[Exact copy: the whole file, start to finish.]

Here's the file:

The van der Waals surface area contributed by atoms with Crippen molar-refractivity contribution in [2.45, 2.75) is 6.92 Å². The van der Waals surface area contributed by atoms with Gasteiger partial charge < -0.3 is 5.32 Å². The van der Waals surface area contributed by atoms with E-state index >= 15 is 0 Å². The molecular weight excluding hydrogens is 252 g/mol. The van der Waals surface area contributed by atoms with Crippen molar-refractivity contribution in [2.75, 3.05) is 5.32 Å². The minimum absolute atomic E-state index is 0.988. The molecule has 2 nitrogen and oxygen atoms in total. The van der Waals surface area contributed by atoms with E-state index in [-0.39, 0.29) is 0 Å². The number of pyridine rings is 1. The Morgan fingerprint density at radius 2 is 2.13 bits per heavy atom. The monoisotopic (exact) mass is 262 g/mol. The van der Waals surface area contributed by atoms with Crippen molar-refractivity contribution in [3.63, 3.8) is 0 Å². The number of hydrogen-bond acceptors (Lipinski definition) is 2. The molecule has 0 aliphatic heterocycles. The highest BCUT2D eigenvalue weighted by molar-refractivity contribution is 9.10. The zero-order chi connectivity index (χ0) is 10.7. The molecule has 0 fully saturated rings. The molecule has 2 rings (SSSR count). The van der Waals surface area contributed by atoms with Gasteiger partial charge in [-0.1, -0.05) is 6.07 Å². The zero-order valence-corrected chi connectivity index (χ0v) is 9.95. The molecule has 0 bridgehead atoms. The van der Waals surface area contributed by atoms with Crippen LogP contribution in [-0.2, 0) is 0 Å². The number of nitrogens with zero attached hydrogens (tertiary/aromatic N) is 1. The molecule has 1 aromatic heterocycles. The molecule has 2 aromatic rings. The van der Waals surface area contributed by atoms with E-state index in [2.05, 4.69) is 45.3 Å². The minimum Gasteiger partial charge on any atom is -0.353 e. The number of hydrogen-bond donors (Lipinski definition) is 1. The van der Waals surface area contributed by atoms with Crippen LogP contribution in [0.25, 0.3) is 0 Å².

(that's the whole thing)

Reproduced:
The van der Waals surface area contributed by atoms with Crippen molar-refractivity contribution in [2.45, 2.75) is 6.92 Å². The van der Waals surface area contributed by atoms with Gasteiger partial charge < -0.3 is 5.32 Å². The van der Waals surface area contributed by atoms with E-state index >= 15 is 0 Å². The molecular weight excluding hydrogens is 252 g/mol. The van der Waals surface area contributed by atoms with Crippen molar-refractivity contribution in [2.75, 3.05) is 5.32 Å². The minimum absolute atomic E-state index is 0.988. The molecule has 2 nitrogen and oxygen atoms in total. The van der Waals surface area contributed by atoms with E-state index in [-0.39, 0.29) is 0 Å². The number of pyridine rings is 1. The Morgan fingerprint density at radius 2 is 2.13 bits per heavy atom. The monoisotopic (exact) mass is 262 g/mol. The van der Waals surface area contributed by atoms with Crippen molar-refractivity contribution in [3.63, 3.8) is 0 Å². The number of hydrogen-bond acceptors (Lipinski definition) is 2. The molecule has 0 aliphatic heterocycles. The highest BCUT2D eigenvalue weighted by molar-refractivity contribution is 9.10. The zero-order chi connectivity index (χ0) is 10.7. The molecule has 0 fully saturated rings. The molecule has 2 rings (SSSR count). The van der Waals surface area contributed by atoms with Gasteiger partial charge in [-0.1, -0.05) is 6.07 Å². The zero-order valence-corrected chi connectivity index (χ0v) is 9.95. The molecule has 0 bridgehead atoms. The van der Waals surface area contributed by atoms with Crippen LogP contribution in [-0.2, 0) is 0 Å². The number of nitrogens with zero attached hydrogens (tertiary/aromatic N) is 1. The molecule has 1 aromatic heterocycles. The molecule has 2 aromatic rings. The van der Waals surface area contributed by atoms with E-state index in [2.05, 4.69) is 45.3 Å². The minimum Gasteiger partial charge on any atom is -0.353 e. The number of hydrogen-bond donors (Lipinski definition) is 1. The van der Waals surface area contributed by atoms with Crippen LogP contribution in [0.25, 0.3) is 0 Å².